Employment growth in Australia has accelerated so far in 2018 and to a point that is causing the unemployment rate to fall quite rapidly. Full-time employment has been growing faster than total-employment this year as well and the trickling growth in wages is starting to gain some pace. There appears to have been a quite pronounced tightening in labour market conditions that has gone largely unremarked in market commentaries. This tightening in labour market conditions is likely to continue given that local monetary policy still set to boost growth and with added reinforcement from rising terms of trade lifting Australian real net national income.

The acceleration in employment growth during in 2018 so far is impressive. In the most recent three-month period ending with the October data released last week total employment rose by 85,900. The increases in previous three-month periods this year were 71,000 in the July ending period and 17,300 in the April ending period. The improvement in full-time employment is even more substantial, 103,300 in the three-months ending October from 49,300 in the July ending period and 30,300 in the April ending period.

Although more people have been attracted to enter the labour market in 2018 causing the labour force participation rate to lift to a record 65.7% at one point (it was close to that record high in the latest October reading at 65.6%) employment growth has been strong enough to generate a sharp decline in Australia’s unemployment rate from 5.6% in December 2017 to 5.0% in both September and October 2018.

Strong labour market conditions in 2018 are starting to show through in a modest lift in wages growth. The latest wage price index report for Q3 2018 released last week showed annual wages growth at a three-year high 2.3% y-o-y, up from 2.0% a year earlier in Q3 2017. Given the increasing tightening of the labour market through 2018 it is reasonable to expect that acceleration in annual wages growth will probably better the lift over the past year – annual wages growth will lift to at least 2.6% y-o-y by this time next year.

Returning to current annual wages growth of 2.3% y-o-y that is only the part of the story in terms of support for household income. Annual growth in employment matters too and the total wages being paid to households is currently growing close to 6% y-o-y. By this time next year total wages are likely to be growing close to 6.5% y-o-y, the fastest pace in more than a decade.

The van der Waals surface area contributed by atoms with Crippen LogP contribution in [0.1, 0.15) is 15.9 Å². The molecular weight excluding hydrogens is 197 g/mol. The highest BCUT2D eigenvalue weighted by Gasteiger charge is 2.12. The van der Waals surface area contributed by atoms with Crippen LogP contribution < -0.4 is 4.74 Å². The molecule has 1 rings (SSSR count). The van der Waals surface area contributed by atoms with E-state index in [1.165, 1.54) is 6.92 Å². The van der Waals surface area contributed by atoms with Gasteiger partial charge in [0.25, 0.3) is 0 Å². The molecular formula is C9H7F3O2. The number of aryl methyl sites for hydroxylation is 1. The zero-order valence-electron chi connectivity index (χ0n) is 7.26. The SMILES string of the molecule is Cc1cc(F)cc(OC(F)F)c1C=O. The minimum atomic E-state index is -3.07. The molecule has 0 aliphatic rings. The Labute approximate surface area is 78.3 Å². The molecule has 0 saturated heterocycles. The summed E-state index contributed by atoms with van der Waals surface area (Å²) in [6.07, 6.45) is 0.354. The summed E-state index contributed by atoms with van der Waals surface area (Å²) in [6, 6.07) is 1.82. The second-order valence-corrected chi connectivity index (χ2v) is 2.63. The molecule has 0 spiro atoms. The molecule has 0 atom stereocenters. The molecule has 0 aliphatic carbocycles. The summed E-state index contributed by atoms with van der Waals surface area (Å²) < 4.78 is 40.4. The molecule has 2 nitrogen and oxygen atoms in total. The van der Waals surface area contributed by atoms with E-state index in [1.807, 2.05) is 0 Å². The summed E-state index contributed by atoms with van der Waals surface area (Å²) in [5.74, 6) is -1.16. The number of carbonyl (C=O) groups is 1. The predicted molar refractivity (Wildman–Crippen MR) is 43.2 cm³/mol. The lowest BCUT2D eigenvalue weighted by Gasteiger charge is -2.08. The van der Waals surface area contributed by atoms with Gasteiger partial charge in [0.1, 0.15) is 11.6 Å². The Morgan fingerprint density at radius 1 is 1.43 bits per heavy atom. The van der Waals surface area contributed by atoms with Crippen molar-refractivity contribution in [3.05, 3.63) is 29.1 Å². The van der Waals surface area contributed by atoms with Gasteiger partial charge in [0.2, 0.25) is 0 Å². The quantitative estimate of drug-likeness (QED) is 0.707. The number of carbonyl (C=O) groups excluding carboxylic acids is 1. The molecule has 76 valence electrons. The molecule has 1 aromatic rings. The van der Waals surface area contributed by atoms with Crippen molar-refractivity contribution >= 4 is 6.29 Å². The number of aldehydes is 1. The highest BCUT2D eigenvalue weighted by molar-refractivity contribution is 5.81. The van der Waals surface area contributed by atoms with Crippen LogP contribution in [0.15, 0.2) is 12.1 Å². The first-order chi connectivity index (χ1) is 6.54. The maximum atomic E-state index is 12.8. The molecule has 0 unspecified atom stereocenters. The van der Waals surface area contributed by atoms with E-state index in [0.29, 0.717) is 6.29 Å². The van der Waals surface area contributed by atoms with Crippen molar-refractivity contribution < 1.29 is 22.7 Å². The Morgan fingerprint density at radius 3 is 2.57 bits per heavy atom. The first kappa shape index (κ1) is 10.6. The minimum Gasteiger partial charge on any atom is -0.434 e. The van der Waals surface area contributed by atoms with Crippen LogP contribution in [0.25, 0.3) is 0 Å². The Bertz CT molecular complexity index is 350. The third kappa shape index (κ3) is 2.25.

This relatively strong growth in total wages helps to explain why in the face of a bank housing credit crunch and falling house prices households are still quite chirpy. The Westpac November consumer sentiment index lifted 2.8% after increasing by 1.0% the month before and the results came at a time when the Australian press was awash with negative stories of falling house prices and enfeebled government.

Most of the props supporting strong growth (well above 2% y-o-y) in employment remain in place. Many industry sectors are growing well above the 3.4% y-o-y growth rate exhibited by the general economy in Q2 2018. Public administration and administration and support services grew respectively 4.1% y-o-y and 4.2% y-o-y. Both sectors are huge employers. The single biggest employer in the economy, health services grew 7.2% y-o-y and that growth is showing no signs of diminishing. Mining and construction grew respectively 5.1% y-o-y and 5.5% y-o-y and are increasing their already strong demand for labour. Professional, scientific and technical services grew 4.6% y-o-y and are lifting demand for highly-skilled workers. Arts and recreation grew 5.5% y-o-y.

There is no reason why these fast-growing industry sectors are going to slow and between them they are generating more than 60% of the current rapid growth in employment. While that strong growth in employment continues households are likely to continue to spend comparatively freely. The housing credit crunch and falling house prices will not halt growth in the economy but they may help to temper what would otherwise be a boom in the economy requiring large and rapid increases in local interest rates to prevent inflation pressure building up too much.

It is fair to say that many market commentators have over-dosed on gloom pills and are ignoring the strong growth momentum in the Australian economy and its potential impact on wages and inflation. At some point strong data readings will influence a more positive change in those views. Over the next few months we see Australia’s GDP growth rate lifting above 3.5% y-o-y, the unemployment rate falling towards 4.5% and wages growth accelerating to 2.5% y-o-y. Those readings would force noticeably more positive market commentaries. Those readings would also make it very hard for the RBA to rationalize leaving the cash rate at an emergency low 1.50% much beyond Q1 2019.